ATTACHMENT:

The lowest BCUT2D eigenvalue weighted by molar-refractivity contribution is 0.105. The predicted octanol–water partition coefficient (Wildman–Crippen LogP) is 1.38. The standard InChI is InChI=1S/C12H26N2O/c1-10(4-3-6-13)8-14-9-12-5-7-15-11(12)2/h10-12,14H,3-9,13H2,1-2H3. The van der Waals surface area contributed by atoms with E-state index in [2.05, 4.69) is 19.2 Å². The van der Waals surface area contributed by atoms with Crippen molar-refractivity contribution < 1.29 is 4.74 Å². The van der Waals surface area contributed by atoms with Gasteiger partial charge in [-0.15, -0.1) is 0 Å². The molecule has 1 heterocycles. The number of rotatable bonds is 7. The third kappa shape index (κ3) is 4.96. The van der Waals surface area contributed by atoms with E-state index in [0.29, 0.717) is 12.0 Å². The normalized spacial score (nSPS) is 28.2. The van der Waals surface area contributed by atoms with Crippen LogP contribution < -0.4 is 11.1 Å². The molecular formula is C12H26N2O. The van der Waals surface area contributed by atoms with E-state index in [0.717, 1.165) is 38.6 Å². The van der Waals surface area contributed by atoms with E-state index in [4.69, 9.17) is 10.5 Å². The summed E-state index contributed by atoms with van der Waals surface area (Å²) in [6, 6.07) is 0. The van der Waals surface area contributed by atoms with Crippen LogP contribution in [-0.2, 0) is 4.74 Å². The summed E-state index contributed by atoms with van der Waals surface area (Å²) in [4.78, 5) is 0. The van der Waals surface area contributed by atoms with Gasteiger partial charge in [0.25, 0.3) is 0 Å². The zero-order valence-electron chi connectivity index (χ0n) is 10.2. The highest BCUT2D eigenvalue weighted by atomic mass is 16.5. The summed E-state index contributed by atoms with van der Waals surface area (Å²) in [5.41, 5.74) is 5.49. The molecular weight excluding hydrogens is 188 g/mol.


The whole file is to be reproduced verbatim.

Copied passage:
The lowest BCUT2D eigenvalue weighted by molar-refractivity contribution is 0.105. The predicted octanol–water partition coefficient (Wildman–Crippen LogP) is 1.38. The standard InChI is InChI=1S/C12H26N2O/c1-10(4-3-6-13)8-14-9-12-5-7-15-11(12)2/h10-12,14H,3-9,13H2,1-2H3. The van der Waals surface area contributed by atoms with E-state index in [2.05, 4.69) is 19.2 Å². The van der Waals surface area contributed by atoms with Crippen molar-refractivity contribution < 1.29 is 4.74 Å². The van der Waals surface area contributed by atoms with Gasteiger partial charge in [-0.15, -0.1) is 0 Å². The molecule has 1 heterocycles. The number of rotatable bonds is 7. The third kappa shape index (κ3) is 4.96. The van der Waals surface area contributed by atoms with E-state index in [0.29, 0.717) is 12.0 Å². The normalized spacial score (nSPS) is 28.2. The van der Waals surface area contributed by atoms with Crippen LogP contribution < -0.4 is 11.1 Å². The molecular formula is C12H26N2O. The van der Waals surface area contributed by atoms with E-state index in [0.717, 1.165) is 38.6 Å². The van der Waals surface area contributed by atoms with E-state index in [4.69, 9.17) is 10.5 Å². The summed E-state index contributed by atoms with van der Waals surface area (Å²) in [6, 6.07) is 0. The van der Waals surface area contributed by atoms with Crippen LogP contribution in [-0.2, 0) is 4.74 Å². The summed E-state index contributed by atoms with van der Waals surface area (Å²) in [4.78, 5) is 0. The van der Waals surface area contributed by atoms with Gasteiger partial charge in [0.25, 0.3) is 0 Å². The zero-order valence-electron chi connectivity index (χ0n) is 10.2. The highest BCUT2D eigenvalue weighted by atomic mass is 16.5. The summed E-state index contributed by atoms with van der Waals surface area (Å²) in [5.41, 5.74) is 5.49. The molecular weight excluding hydrogens is 188 g/mol.